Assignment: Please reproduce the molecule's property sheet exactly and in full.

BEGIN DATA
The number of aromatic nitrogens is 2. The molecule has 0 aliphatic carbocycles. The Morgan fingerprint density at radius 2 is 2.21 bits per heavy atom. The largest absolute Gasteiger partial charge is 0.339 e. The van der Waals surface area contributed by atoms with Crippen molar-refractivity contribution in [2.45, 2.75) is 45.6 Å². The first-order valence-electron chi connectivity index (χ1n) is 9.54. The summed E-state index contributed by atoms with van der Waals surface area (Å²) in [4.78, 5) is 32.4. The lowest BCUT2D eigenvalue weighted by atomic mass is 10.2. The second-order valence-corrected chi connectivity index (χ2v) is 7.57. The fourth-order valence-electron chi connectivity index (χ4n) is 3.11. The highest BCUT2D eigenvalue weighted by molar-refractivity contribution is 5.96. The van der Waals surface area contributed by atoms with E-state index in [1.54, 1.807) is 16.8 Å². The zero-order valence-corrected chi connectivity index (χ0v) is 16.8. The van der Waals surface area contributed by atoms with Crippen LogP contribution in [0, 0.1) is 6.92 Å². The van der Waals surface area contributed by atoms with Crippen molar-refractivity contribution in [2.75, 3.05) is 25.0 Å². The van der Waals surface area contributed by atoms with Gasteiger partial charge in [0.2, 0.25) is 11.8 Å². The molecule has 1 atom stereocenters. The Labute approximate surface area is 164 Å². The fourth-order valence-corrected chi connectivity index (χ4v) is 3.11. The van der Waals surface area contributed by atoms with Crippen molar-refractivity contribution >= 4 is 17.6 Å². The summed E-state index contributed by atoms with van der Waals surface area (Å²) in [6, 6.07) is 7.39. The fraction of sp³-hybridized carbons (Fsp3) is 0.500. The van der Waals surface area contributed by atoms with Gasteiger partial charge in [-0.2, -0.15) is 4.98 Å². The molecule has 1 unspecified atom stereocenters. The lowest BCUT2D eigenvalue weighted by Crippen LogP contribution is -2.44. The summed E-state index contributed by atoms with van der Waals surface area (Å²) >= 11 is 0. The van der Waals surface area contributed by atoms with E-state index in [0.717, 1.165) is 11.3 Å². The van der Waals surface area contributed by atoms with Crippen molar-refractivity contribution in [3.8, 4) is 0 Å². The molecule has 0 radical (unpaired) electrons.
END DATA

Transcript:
The number of aromatic nitrogens is 2. The molecule has 0 aliphatic carbocycles. The Morgan fingerprint density at radius 2 is 2.21 bits per heavy atom. The largest absolute Gasteiger partial charge is 0.339 e. The van der Waals surface area contributed by atoms with Crippen molar-refractivity contribution in [2.45, 2.75) is 45.6 Å². The first-order valence-electron chi connectivity index (χ1n) is 9.54. The summed E-state index contributed by atoms with van der Waals surface area (Å²) in [4.78, 5) is 32.4. The lowest BCUT2D eigenvalue weighted by atomic mass is 10.2. The second-order valence-corrected chi connectivity index (χ2v) is 7.57. The fourth-order valence-electron chi connectivity index (χ4n) is 3.11. The highest BCUT2D eigenvalue weighted by molar-refractivity contribution is 5.96. The van der Waals surface area contributed by atoms with E-state index in [1.54, 1.807) is 16.8 Å². The zero-order valence-corrected chi connectivity index (χ0v) is 16.8. The van der Waals surface area contributed by atoms with Crippen LogP contribution in [0, 0.1) is 6.92 Å². The van der Waals surface area contributed by atoms with Crippen molar-refractivity contribution in [2.75, 3.05) is 25.0 Å². The van der Waals surface area contributed by atoms with Gasteiger partial charge in [0.2, 0.25) is 11.8 Å². The molecule has 1 atom stereocenters. The Labute approximate surface area is 164 Å². The fourth-order valence-corrected chi connectivity index (χ4v) is 3.11. The van der Waals surface area contributed by atoms with Crippen molar-refractivity contribution >= 4 is 17.6 Å². The summed E-state index contributed by atoms with van der Waals surface area (Å²) in [6, 6.07) is 7.39. The fraction of sp³-hybridized carbons (Fsp3) is 0.500. The van der Waals surface area contributed by atoms with Gasteiger partial charge in [-0.2, -0.15) is 4.98 Å². The molecule has 1 unspecified atom stereocenters. The lowest BCUT2D eigenvalue weighted by Crippen LogP contribution is -2.44. The summed E-state index contributed by atoms with van der Waals surface area (Å²) >= 11 is 0. The van der Waals surface area contributed by atoms with E-state index in [0.717, 1.165) is 11.3 Å². The van der Waals surface area contributed by atoms with Crippen molar-refractivity contribution in [3.8, 4) is 0 Å². The molecule has 0 radical (unpaired) electrons.